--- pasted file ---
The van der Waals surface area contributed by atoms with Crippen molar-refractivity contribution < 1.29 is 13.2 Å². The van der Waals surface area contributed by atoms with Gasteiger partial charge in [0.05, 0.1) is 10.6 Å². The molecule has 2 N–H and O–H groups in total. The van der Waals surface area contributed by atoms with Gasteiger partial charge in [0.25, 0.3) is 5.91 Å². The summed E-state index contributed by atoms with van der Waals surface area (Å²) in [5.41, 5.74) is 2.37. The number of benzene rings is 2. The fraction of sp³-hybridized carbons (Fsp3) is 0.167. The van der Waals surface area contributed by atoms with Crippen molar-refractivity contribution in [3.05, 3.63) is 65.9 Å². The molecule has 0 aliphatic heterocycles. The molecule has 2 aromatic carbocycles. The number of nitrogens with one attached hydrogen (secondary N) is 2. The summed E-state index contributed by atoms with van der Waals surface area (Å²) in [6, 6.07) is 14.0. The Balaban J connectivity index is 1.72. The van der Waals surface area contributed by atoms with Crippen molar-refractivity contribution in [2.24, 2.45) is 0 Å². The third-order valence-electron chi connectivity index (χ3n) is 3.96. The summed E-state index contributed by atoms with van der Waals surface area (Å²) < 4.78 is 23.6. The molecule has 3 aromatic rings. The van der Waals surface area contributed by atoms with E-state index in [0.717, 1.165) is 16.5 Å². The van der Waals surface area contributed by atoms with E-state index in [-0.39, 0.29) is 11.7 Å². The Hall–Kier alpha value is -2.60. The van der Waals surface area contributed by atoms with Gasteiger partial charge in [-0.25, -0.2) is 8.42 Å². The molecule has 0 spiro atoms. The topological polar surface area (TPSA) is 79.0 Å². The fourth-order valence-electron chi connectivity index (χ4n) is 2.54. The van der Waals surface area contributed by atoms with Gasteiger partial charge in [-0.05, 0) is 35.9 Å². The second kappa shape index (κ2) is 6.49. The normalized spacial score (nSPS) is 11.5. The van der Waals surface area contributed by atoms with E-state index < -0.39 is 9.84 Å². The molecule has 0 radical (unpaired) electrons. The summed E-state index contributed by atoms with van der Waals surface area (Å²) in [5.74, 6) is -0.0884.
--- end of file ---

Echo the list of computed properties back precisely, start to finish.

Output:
The van der Waals surface area contributed by atoms with Crippen molar-refractivity contribution < 1.29 is 13.2 Å². The van der Waals surface area contributed by atoms with Gasteiger partial charge in [0.05, 0.1) is 10.6 Å². The molecule has 2 N–H and O–H groups in total. The van der Waals surface area contributed by atoms with Gasteiger partial charge in [0.25, 0.3) is 5.91 Å². The summed E-state index contributed by atoms with van der Waals surface area (Å²) in [5.41, 5.74) is 2.37. The number of benzene rings is 2. The fraction of sp³-hybridized carbons (Fsp3) is 0.167. The van der Waals surface area contributed by atoms with Crippen molar-refractivity contribution in [3.05, 3.63) is 65.9 Å². The molecule has 0 aliphatic heterocycles. The molecule has 2 aromatic carbocycles. The number of nitrogens with one attached hydrogen (secondary N) is 2. The summed E-state index contributed by atoms with van der Waals surface area (Å²) in [6, 6.07) is 14.0. The Balaban J connectivity index is 1.72. The van der Waals surface area contributed by atoms with Crippen molar-refractivity contribution in [2.24, 2.45) is 0 Å². The third-order valence-electron chi connectivity index (χ3n) is 3.96. The summed E-state index contributed by atoms with van der Waals surface area (Å²) < 4.78 is 23.6. The molecule has 3 aromatic rings. The van der Waals surface area contributed by atoms with E-state index in [0.717, 1.165) is 16.5 Å². The van der Waals surface area contributed by atoms with E-state index in [-0.39, 0.29) is 11.7 Å². The Hall–Kier alpha value is -2.60. The van der Waals surface area contributed by atoms with Gasteiger partial charge in [-0.25, -0.2) is 8.42 Å². The molecule has 0 spiro atoms. The topological polar surface area (TPSA) is 79.0 Å². The fourth-order valence-electron chi connectivity index (χ4n) is 2.54. The van der Waals surface area contributed by atoms with Gasteiger partial charge in [-0.05, 0) is 35.9 Å². The second kappa shape index (κ2) is 6.49. The normalized spacial score (nSPS) is 11.5. The van der Waals surface area contributed by atoms with E-state index < -0.39 is 9.84 Å². The molecule has 0 radical (unpaired) electrons. The summed E-state index contributed by atoms with van der Waals surface area (Å²) in [5.74, 6) is -0.0884.